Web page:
Thursday, February 23, 2012
Now Here Is An Approach That Might Actually Make A Difference! Fascinating Stuff.
The following appeared a few days ago.
9 February 2012 Rebecca Todd
Emergency physicians at Scarborough Hospital say introducing a GP clinical record viewer has been like “turning on a light."
Lead A&E consultant Dr Andy Volans says staff can barely remember how they coped before TPP’s new CRV went live on 25 January.
The viewer allows hospital clinicians to access a read-only view of the patient’s full electronic record held by a TPP practice. It is currently being used in A&E but will be rolled out to other departments.
Dr Volans said the viewer was especially useful when dealing with the area’s large nursing home population.
In the past, elderly patients would often arrive in A&E with no GP letter, nobody from the nursing home to explain why they were there, and unable to communicate their own medical conditions and medications.
“Consequently you’re working a bit blind, so we’re particularly targeting those patients so we know what the GP knows about them,” he explained.
Staff must use their role-based smartcards to access the viewer.
Admission, Discharge and Transfer (ADT) messaging is used to communicate between the CRV and the hospital's patient administration system, which, at Scarborough, is iSoft's iPM.
When a patient is registered on the PAS, a message is sent to the CRV, so the hospital can retrieve the patient's SystmOne record, subject on their giving consent.
A template pulls down relevant information, including most recent acute illnesses, any chronic illnesses, acute drugs, blood pressure readings, and the last three attendances or clinical interactions with a GP.
This is an astonishingly good story and makes a it makes great deal of intuitive sense that such a system could really make a difference in a local area. The concept of an access only view makes a great deal of sense as does the smartcard access control.
Of course there are always caveats - and here they come from across the Atlantic from the example above.
February 13, 2012
In September the Office of the National Coordinator for Health Information Technology launched the Consumer e-Health Program to encourage individuals' engagement in their healthcare. One of the major goals of the program is to provide patients with easy access to their medical records. To accomplish this goal and others, ONC created the Healthy New Year Video Challenge and is developing an animated video to explain the value of health IT to consumers, among other initiatives.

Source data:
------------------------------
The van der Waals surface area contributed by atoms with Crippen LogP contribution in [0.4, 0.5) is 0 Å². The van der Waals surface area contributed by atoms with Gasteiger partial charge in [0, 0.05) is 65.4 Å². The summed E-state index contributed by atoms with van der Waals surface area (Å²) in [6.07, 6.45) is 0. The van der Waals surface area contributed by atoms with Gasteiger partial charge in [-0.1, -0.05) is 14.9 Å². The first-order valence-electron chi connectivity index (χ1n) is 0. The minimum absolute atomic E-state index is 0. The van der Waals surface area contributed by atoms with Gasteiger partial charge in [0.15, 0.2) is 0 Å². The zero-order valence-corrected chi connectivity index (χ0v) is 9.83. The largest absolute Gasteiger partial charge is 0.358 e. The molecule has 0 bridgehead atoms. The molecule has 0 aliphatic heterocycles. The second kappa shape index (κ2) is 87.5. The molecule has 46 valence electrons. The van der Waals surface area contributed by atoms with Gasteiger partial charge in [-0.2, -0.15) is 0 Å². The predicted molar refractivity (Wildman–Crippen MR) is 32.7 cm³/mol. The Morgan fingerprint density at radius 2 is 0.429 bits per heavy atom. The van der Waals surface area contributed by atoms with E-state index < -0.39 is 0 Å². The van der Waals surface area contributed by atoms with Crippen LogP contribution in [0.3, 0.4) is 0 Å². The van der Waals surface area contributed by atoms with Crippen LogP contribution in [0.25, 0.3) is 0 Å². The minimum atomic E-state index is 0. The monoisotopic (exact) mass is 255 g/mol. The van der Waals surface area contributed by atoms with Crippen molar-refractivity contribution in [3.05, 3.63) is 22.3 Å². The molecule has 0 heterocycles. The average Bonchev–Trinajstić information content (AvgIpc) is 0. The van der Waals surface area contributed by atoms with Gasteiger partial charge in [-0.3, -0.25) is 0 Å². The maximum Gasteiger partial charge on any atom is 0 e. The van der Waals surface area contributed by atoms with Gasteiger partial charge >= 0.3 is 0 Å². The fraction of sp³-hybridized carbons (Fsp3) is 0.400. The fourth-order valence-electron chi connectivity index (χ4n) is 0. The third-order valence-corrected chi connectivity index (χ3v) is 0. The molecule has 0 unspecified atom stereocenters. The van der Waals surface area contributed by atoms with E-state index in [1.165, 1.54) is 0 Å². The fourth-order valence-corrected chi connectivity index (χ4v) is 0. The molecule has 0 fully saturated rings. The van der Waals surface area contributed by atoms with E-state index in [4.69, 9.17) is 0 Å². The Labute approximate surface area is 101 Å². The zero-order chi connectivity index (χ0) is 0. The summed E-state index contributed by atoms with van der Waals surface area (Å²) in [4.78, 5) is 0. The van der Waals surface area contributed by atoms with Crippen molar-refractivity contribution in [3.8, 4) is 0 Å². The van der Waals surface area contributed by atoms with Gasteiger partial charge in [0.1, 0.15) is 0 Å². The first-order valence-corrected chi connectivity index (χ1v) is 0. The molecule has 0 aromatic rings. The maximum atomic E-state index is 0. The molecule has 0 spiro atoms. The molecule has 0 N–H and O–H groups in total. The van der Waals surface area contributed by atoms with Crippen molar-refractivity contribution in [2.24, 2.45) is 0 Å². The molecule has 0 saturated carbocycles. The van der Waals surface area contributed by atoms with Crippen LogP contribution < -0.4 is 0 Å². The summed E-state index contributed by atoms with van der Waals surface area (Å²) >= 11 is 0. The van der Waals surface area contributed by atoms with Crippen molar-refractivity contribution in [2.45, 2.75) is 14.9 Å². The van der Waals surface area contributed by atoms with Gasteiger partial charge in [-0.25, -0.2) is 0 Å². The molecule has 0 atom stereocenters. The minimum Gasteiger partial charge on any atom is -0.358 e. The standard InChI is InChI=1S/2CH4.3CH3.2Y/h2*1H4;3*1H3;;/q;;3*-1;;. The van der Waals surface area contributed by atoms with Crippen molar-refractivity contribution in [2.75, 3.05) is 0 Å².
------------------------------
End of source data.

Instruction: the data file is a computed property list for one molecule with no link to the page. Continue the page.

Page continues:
Hospitals are also encouraging patients to take a more active role in their care by providing easy access to patients' lab reports and other medical information. Jan McDavid, general counsel and compliance officer, and Steve Emery, director of product management, at HealthPort share five considerations for hospitals when providing patients with electronic access to their medical records.
1. Compliance. Whenever dealing with patients' protected health information, hospitals need to ensure compliance with HIPAA and other applicable federal laws. HIPAA requires patients' records to be provided within 30 days of their request, barring certain exceptions. For instance, if a physician decides providing the full record is not in the best interest of the patient, the physician may withhold certain parts of the record.
Hospitals also need to be aware of laws of the state in which patients' medical records are located. Ms. McDavid says in general, that when federal and state laws differ, hospitals should follow whichever set of laws is stricter. She suggests hospitals' privacy and security officers constantly educate themselves on updates to the law and the specific facility's policies regarding patients' medical records. Policies may include requiring documents with confidential information to be shredded, prohibiting the sharing of passwords, and mandating training on HIPAA.
2. Security. Hospitals releasing medical records to patients need to consider both the physical and electronic security of the records. For example, Ms. McDavid says hospital officials should ensure restricted areas are enforced if a computer containing patient records is located there. In addition, computers with screens that can be seen by patients may need privacy screens. Hospitals may also need to develop policies on where to store patients' charts, which are typically placed outside the patients' doors and are easily accessible to unauthorized individuals.
Furthermore, computers and the hospital network need to be electronically secure to prevent viruses and people from accessing information. A best practice for securing medical records is encryption. While encryption is not required by law, it lessens the reporting requirements if breaches occur, Mr. Emery says. Another best practice for securely releasing medical records to patients is two-factor identification. For example, the hospital would send the patient an email with a link to a website that hosts medical records. The patient would then have to authenticate his or her identity with personal information and a password to access the records.
Learn more about HealthPort.
Again this is a fascinating discussion of the issues you face when opening access up to the EMR for the patient. In the UK you are at least giving access to another clinician who will typically ‘get’ what is said! It might be just that much harder with patient access!
As I have said before we really do live in some exciting and interesting times and I have to point out that this sort of innovation rather makes the PCEHR so 1990’s!
Posted by Dr David More MB PhD FACHI at Thursday, February 23, 2012